The beauty of nature has enthralled the hearts of poets from time immemorial and they have given us wondrous thoughts in poetry. But among’st us ordinary mortals too, some memories of childhood remain etched in our minds and long years later, as Wordsworth said they” flash upon that inward eye which is the bliss of solitude and then my heart with pleasure fills.”
Having spent a greater part of my childhood in the hills and woods of Magical Meghalaya ,some memories lie entwined in my heart and I am inspired to bring them to life in writing.
Inspired by Robert Frost’s Stopping by Woods on A Snowy Evening, I pen down my thoughts —-Stopping By Woods On a Midsummer Day.
Whose woods are these I think I know
His house is in the village though
He will not see me stopping here
To watch his woods fill up with———
Fill up with murmurs and whispers of years ago
When the little boy returns one summer day to his grove and that too after an aeon.The ‘grove’? The seven pines that once stood somewhere in an expanse at the foot of the Blue Ridge on the horizon. That was my grove.
On a warm midsummer day when the pines whisper— there is a tingling sensation in the air then I have a story to tell you.The story of a grove and a little boy in a pair of brown canvas shoes and a dragon fly. The red dragonfly hovered on the fresh sprouts of yellow grass flowers after the first summer rain and gave him a miss every time he tried to lay his hands on it almost. I could also tell you the story of the pied piper like the magical Pied Piper of Hamelin. This piper a red faced man, whose appearance made all the boys of the neighbourhood rush out to join him. The boy in the brown canvas shoes also followed this man in the khaki shola hat, playing his accordion. Then one day the musical piper never came again leaving the little boy, the lonely little boy, missing his music.
Years rolled by yet somethings never changed. Even in their small details –the fairways, the dividing lines of the pines standing thereon , the sand bunkers, the greens the partially clouded midsummer sky and somewhere a throbbing pink heart that never aged——-In the last rays of the setting sun, standing by the grove,if you could train your eyes,I could show you the dark silhouette of the Red Roof Castle beyond the line of trees planted along the fence. It was Nanny’s house. The lone silver haired lady who lived there with her German Shepard—Tiger was the name. Nanny and her man, a colonel had a big family once- the portrait on the mantel piece was the last evidence—when they were in Burma before the war.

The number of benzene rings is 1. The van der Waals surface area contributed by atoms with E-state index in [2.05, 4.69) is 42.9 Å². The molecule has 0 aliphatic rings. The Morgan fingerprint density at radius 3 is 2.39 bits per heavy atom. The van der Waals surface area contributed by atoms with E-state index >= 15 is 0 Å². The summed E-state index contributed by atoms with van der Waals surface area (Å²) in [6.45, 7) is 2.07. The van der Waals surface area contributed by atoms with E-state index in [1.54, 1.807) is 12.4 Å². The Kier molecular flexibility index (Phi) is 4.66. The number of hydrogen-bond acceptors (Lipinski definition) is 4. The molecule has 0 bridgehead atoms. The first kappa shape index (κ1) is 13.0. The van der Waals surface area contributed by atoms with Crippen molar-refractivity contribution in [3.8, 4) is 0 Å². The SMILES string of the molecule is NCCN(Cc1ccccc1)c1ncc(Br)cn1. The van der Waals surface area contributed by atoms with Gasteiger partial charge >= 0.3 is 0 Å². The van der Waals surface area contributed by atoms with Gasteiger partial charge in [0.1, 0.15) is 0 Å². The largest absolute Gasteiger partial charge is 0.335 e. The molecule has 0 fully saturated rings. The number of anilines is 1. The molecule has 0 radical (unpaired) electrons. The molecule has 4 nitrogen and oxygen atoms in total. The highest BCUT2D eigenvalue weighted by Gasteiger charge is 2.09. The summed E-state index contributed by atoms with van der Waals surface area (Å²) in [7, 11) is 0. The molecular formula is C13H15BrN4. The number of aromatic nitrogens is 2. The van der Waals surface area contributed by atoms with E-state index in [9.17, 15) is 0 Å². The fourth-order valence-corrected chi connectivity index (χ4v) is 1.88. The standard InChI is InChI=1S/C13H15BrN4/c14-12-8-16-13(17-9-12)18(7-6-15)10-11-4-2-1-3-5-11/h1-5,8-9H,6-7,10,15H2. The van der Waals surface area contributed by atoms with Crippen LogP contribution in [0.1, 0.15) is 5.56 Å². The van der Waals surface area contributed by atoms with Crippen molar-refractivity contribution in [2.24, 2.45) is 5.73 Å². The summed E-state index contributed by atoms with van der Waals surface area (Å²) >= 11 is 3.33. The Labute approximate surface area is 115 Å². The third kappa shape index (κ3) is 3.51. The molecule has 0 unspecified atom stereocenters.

The last light permitted, I could point out the villa next to Nanny’s house beyond the fence. On some days when the sky was clear and the camellia leaves were bathed in the golden rays of the early morning sun, I would hear music playing playing in the bungalow, Music at Daybreak from Radio Ceylon. The young lady of the house tuned to that I guessed. Her younger sibling, the blue – eyed boy, who dressed in jeans and loved to sport an old olive green jumper with brown patches on the elbows and shoulders often roamed with two shepherd boys who took their flock to meadows for grazing.The sheep were reared by a local gentleman for supplies including to the Pasteur Institute.
One day if you had visited the castle when winter was in retreat and climbed to the attic after sundown, I would have asked you to scan the distant skyline. You would have noticed after sometime, if you looked well, tiny specs of red glow on the horizon. Then as the evening became darker and still darker, you might be shivering though, only with cold—you might notice a line of burning fire on the distant ridge, which would begin to unfold before your eyes gradually . They were my strings of fires. Several nights I sneaked out of my room just to watch this lovely sight even when I was growing older.I would do it more in my adult life when on official tours I passed nights during winter ends at remote hill-top rest houses.
My readers may wonder where did such a fairy tale place exist. My story is set in a small wooded village by the flank of the iconic Golf Course of Shillong of the 50s and 60s. Before the 60s the place did not see electricity. A local gentleman living nearby reared sheep. The shepherd boys took the flock to graze across the field with the little lambs trotting along.
You might wonder why I chose to visit a past that had been buried for so many years?
Perhaps the Rip Van Winkle in me led me to revisit my village of long ago.